Wild cats roaming island

17:00, Aug 19 2014
feral cat
DANGER ZONE: An infrared camera shows a feral cat stalking a dotterel nest in Whakanewha Regional Park in 2011.

Wild strays and feral cats continue to put pressure on volunteers to trap them before they kill off native birdlife.

Many unwanted felines are being dumped down the southern end of Waiheke Island near Whakanewha Regional Park - home to many species including the endangered New Zealand dotterel.

Senior conservation ranger for Whakanewha Ali Meade says one cat killed three adult dotterel in 2011 - almost half of the park's breeding population.

UNCERTAIN FUTURE: Minnie, a 12-week-old wild stray, was dying when she was brought to SPCA Waiheke Island, Michell Sanders says.

Auckland Council's regional parks staff capture on average five or six feral cats a year at Whakanewha.

"Dotterels nest on the ground and cats can have a devastating impact, as they eat eggs," Meade says.

"Cats also scare the adult birds off the nest leaving eggs and chicks exposed to the weather and other predators."


Cats also prey on birds, skinks, geckos and insects - so effective cat control is important for protecting the environment, Meade says.

"We use live capture cat cages and soft jaw leg hold traps. This reduces the risk of accidentally killing non-target species or a domestic cat.

"They are placed around the dotterel breeding area on the beach. Cages and traps are checked first thing in the morning every day.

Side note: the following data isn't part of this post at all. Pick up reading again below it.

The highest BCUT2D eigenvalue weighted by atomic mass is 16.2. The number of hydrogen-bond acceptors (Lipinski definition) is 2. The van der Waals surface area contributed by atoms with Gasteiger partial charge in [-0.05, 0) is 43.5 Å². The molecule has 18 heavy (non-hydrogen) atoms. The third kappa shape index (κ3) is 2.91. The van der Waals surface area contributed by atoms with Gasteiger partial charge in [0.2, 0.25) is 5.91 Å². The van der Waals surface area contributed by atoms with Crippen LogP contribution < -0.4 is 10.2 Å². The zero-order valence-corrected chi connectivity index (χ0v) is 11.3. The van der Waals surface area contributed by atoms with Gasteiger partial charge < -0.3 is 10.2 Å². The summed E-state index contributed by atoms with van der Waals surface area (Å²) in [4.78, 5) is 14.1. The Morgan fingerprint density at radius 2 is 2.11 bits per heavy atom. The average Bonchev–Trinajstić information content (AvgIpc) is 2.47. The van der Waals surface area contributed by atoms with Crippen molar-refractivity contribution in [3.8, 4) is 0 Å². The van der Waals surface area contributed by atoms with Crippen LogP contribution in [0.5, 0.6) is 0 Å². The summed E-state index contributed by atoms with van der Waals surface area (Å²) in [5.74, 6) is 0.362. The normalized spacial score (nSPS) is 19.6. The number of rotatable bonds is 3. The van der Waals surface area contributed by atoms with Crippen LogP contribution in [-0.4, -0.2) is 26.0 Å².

"If a domestic cat is caught they are returned to the owner or the SPCA."

Infrared cameras are used at Whakanewha to monitor predators, Meade says.

Resident Philip Tarr says he has been doing his bit to catch feral cats for 10 years.

Tarr says he kills the occasional cat but the problem is growing.

He says he has partnered with Forest and Bird to educate people about keeping domesticated cats well-fed to stop them from chasing dotterels.

SPCA centre manager and inspector Michell Sanders says one cat has the potential to have two litters of five kittens a breeding season.

Sanders urgers cat owners to get them desexed. She stresses it does not alter temperament or personality - common myths associated with desexing.

SPCA offers financial help for families wanting to desex their cats and is constantly looking for funding to make desexing free, Sanders says.

She says awareness of other predators, including stoats, weasels and hedgehogs, is also needed.

Auckland Council offers neighbours of Whakanewha cat collars or a $20 contribution towards microchipping.

Waiheke cat owners should keep their animals inside, especially at night, use a cat collar with a bell and identification tag, council says.

It advises people to use traps or bait to control rats and mice rather than relying on a cat, and to reconsider whether to replace a cat when it dies.


The sweet SPCA fundraiser Cupcake Day returns this year on Monday (August 25).

SPCA Waiheke Island centre manager and inspector Michell Sanders says all money raised for the organisation on the island, stays on the island.

The funds are much needed after the SPCA was burgled last Saturday.

The thief got in about 3pm through the rear ranchslider door. They smashed the office door lock, Sanders says.

All the SPCA's money was taken.

"I feel like I've been suckerpunched." Call police on 372 1150 if you have any information.

The SPCA is calling for volunteer cooks to make batches of treats to sell on Cupcake Day.

Registrations are open at spcacupcakeday.co.nz.

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